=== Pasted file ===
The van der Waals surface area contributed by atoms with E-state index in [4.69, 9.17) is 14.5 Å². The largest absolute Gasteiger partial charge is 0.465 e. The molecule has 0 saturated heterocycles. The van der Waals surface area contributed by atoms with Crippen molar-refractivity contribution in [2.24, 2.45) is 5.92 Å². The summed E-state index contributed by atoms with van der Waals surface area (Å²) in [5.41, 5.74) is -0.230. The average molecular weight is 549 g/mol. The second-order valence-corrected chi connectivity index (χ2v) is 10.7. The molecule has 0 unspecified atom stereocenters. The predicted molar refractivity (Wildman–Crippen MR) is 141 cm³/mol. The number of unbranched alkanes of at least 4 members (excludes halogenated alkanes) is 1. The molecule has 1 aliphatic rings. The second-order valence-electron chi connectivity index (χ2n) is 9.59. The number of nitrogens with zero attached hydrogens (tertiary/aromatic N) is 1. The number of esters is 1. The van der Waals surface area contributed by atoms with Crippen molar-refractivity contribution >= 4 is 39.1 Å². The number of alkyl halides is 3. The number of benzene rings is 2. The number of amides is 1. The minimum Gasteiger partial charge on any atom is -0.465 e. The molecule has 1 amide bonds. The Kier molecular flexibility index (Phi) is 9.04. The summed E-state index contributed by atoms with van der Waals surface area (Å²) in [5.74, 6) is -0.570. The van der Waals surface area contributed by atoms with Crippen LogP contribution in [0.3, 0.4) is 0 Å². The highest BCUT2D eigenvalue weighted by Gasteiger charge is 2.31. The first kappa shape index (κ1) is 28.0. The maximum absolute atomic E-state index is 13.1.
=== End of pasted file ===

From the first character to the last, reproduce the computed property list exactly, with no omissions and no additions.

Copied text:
The van der Waals surface area contributed by atoms with E-state index in [4.69, 9.17) is 14.5 Å². The largest absolute Gasteiger partial charge is 0.465 e. The molecule has 0 saturated heterocycles. The van der Waals surface area contributed by atoms with Crippen molar-refractivity contribution in [2.24, 2.45) is 5.92 Å². The summed E-state index contributed by atoms with van der Waals surface area (Å²) in [5.41, 5.74) is -0.230. The average molecular weight is 549 g/mol. The second-order valence-corrected chi connectivity index (χ2v) is 10.7. The molecule has 0 unspecified atom stereocenters. The predicted molar refractivity (Wildman–Crippen MR) is 141 cm³/mol. The number of unbranched alkanes of at least 4 members (excludes halogenated alkanes) is 1. The molecule has 1 aliphatic rings. The second-order valence-electron chi connectivity index (χ2n) is 9.59. The number of nitrogens with zero attached hydrogens (tertiary/aromatic N) is 1. The number of esters is 1. The van der Waals surface area contributed by atoms with Crippen molar-refractivity contribution >= 4 is 39.1 Å². The number of alkyl halides is 3. The number of benzene rings is 2. The number of amides is 1. The minimum Gasteiger partial charge on any atom is -0.465 e. The molecule has 1 amide bonds. The Kier molecular flexibility index (Phi) is 9.04. The summed E-state index contributed by atoms with van der Waals surface area (Å²) in [5.74, 6) is -0.570. The van der Waals surface area contributed by atoms with Crippen LogP contribution in [0.3, 0.4) is 0 Å². The highest BCUT2D eigenvalue weighted by Gasteiger charge is 2.31. The first kappa shape index (κ1) is 28.0. The maximum absolute atomic E-state index is 13.1.